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Twitter signs Edward Snowden to write for them for free

Larry F54
Meh

to supply free content

"to supply free content to microblurt advertising platform Twitter"

Isn't that what everyone who tweets is doing? (Well, except for the "sponsored content", where the tweeter pays for wide broadcasting.)

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Adblock farms out acceptable ad policy to independent reviewer

Larry F54
Meh

90%?

So 90% of those on the whitelist are on it free of charge? How does AdBlock decide whether to give someone a free whitelisting or to charge for it?

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You want a 6% Google Tax? Get lost, German copyright bods told

Larry F54
Mushroom

Re: intellectual property...

It was mainly the Axel Springer group.

"Should the description of certain journalistic practices bear any resemblance to the practices of the Bild-Zeitung, this is neither intentional, nor accidental, but unavoidable." ---Böll, The Lost Honour of Katharina Blum

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Why does it take 8 hours for my posts to be approved?

Larry F54
Black Helicopters

"report abuse" button

It turns out you get punished if you click this button on a comment by a staff member (even if the comment contains insults). Is there a rule somewhere that says you're not allowed to do that? Why is the button even there for staff comments if we're not allowed to push it?

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US watchdog POKES STICK at Google's Android over rival-blocking allegations

Larry F54
Alert

Re: How dare you!

Comparing the lovely Google with those bastards at Micro$haft!!!!

Upvote because I'm pretty sure you're being sarcastic; I wonder if the 2 downvotes didn't think so.

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So how do Google's super-smart security folk protect their data?

Larry F54
Mushroom

I wanted to know what head of Android security Andrew Ludwig does,...besides lying to us about how secure these operating systems really are!

He probably rooted his phone and keeps the OS up to date, unlike 99% of Android users who are at the mercy of the lazy deadbeat handset suppliers and telcos.

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Holy litigation, Batman! Custom Batmobile cars nixed by copyright

Larry F54
Happy

Re: It might because because its early so I apologise

Don't see DC going after the guy who dressed up as batman visiting sick kids in hospital in a "BATMOBILE", Wonder where he got that from?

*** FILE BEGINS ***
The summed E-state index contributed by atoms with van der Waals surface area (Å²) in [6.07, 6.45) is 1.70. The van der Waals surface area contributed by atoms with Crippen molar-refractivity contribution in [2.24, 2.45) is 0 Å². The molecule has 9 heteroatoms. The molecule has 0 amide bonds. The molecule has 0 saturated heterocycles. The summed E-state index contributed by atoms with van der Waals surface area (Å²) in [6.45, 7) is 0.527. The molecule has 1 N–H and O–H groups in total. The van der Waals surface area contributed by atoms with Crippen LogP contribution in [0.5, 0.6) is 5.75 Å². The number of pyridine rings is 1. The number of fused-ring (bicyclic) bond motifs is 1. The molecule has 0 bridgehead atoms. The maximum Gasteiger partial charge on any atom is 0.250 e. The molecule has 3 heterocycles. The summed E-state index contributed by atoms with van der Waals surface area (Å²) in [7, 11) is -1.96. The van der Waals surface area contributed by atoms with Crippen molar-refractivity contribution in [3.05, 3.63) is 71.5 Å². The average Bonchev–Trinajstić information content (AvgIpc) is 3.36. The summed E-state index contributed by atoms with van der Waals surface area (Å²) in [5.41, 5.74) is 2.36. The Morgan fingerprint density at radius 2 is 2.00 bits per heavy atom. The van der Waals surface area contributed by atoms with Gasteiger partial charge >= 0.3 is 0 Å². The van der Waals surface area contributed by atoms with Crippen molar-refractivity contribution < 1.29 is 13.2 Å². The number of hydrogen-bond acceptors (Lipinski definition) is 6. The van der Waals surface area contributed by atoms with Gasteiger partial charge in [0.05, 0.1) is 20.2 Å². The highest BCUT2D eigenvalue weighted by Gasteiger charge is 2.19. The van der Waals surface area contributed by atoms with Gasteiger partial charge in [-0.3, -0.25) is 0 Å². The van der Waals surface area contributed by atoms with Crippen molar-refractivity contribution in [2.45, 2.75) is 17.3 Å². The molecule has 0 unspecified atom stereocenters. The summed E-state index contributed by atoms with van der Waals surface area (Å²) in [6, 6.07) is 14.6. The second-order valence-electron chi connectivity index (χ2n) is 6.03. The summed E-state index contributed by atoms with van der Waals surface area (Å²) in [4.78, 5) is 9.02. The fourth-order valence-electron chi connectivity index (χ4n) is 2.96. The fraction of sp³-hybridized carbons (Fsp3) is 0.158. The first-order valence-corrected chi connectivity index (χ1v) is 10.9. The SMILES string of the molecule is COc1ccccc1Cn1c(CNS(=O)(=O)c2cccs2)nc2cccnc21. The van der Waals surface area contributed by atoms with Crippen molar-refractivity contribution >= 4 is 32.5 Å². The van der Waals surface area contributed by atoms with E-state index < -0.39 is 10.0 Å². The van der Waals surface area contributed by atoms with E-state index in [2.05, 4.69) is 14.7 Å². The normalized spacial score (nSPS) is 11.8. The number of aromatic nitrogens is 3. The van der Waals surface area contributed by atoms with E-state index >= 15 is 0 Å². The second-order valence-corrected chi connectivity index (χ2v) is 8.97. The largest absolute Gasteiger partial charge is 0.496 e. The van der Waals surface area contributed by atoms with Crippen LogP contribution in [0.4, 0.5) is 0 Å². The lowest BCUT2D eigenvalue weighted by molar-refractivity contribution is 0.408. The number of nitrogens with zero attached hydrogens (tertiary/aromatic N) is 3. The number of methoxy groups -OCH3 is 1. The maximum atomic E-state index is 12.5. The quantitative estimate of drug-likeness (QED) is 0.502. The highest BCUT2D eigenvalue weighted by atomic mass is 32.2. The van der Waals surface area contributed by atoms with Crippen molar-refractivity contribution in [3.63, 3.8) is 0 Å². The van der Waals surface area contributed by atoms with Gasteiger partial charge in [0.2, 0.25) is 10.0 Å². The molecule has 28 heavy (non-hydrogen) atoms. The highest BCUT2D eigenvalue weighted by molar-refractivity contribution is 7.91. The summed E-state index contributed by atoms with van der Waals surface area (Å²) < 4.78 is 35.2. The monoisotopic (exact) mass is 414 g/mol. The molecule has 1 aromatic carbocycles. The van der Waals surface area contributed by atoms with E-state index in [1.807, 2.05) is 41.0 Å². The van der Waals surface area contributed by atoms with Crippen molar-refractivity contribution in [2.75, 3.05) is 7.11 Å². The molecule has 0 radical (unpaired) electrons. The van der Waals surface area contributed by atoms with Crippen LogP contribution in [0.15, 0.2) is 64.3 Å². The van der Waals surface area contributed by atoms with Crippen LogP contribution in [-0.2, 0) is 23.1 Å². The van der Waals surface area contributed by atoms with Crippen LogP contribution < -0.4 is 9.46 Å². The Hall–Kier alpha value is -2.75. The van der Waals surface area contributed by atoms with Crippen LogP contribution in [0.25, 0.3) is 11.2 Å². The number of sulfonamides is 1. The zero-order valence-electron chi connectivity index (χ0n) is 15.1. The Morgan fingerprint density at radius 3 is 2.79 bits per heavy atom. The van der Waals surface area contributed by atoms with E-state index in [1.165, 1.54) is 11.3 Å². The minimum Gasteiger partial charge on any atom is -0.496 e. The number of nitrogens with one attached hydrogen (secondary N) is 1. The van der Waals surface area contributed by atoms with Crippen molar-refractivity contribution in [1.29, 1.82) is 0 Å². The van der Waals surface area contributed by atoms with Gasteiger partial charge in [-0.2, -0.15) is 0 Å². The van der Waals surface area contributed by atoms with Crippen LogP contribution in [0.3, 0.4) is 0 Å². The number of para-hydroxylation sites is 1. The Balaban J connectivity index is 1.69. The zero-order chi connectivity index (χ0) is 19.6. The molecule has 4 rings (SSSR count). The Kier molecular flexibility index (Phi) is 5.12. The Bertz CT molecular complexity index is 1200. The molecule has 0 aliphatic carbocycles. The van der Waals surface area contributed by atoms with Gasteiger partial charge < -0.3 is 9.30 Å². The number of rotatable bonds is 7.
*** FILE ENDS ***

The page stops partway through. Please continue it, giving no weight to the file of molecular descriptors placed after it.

Was he doing it for profit?

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Larry F54
Meh

here's a better response to fans who "infringe rights to characters":

If I'm interpreting your link correctly, that's a very different case. (I'm open to correction.) The R2-D2 builders were doing it for fun; the Batmobile builders were doing it for profit.

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SIX MILLION fingerprints of US govt workers nicked in cyber-heist

Larry F54
Alert

but they said

But they said we could trust the gov't with all our data!

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It's alive! Farmer hides neglected, dust-clogged server between walls

Larry F54
Thumb Up

Re: "The farm decided to go with a more modern, off-the-shelf software solution."

An RPi or such depends on SD Card storage and I would never recommend that.

You could run the OS itself off an SD card and mount a USB SSD for the /home, /var, and /tmp directories.

Actually you can have only '/boot' on the SD card, and everything else (including '/'!) on a USB drive:

Raspberry Pi Home Server: Part 6, Adding a hard drive

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Apple cleans up iOS App Store after first big malware attack

Larry F54
Black Helicopters

gov't interference with the internet contributed to this problem

I'll repeat my comment from the other article about this. The Guardian's article said:

The infected version of Xcode achieved its spread due to a quirk of Chinese internet filtering. Due to the country’s widespread censorship of the web, connections to servers located internationally are significantly slower than those situated within China. That leads to Chinese internet users frequently seeking an alternative domestic source for large downloads.

The latest version of Apple’s developer tools, Xcode 7.1, is more than 4GB in size, leading to many Chinese developers downloading versions hosted elsewhere.

So gov't interference and snooping (Chinese, in this case, but who's next?) are partly to blame for this.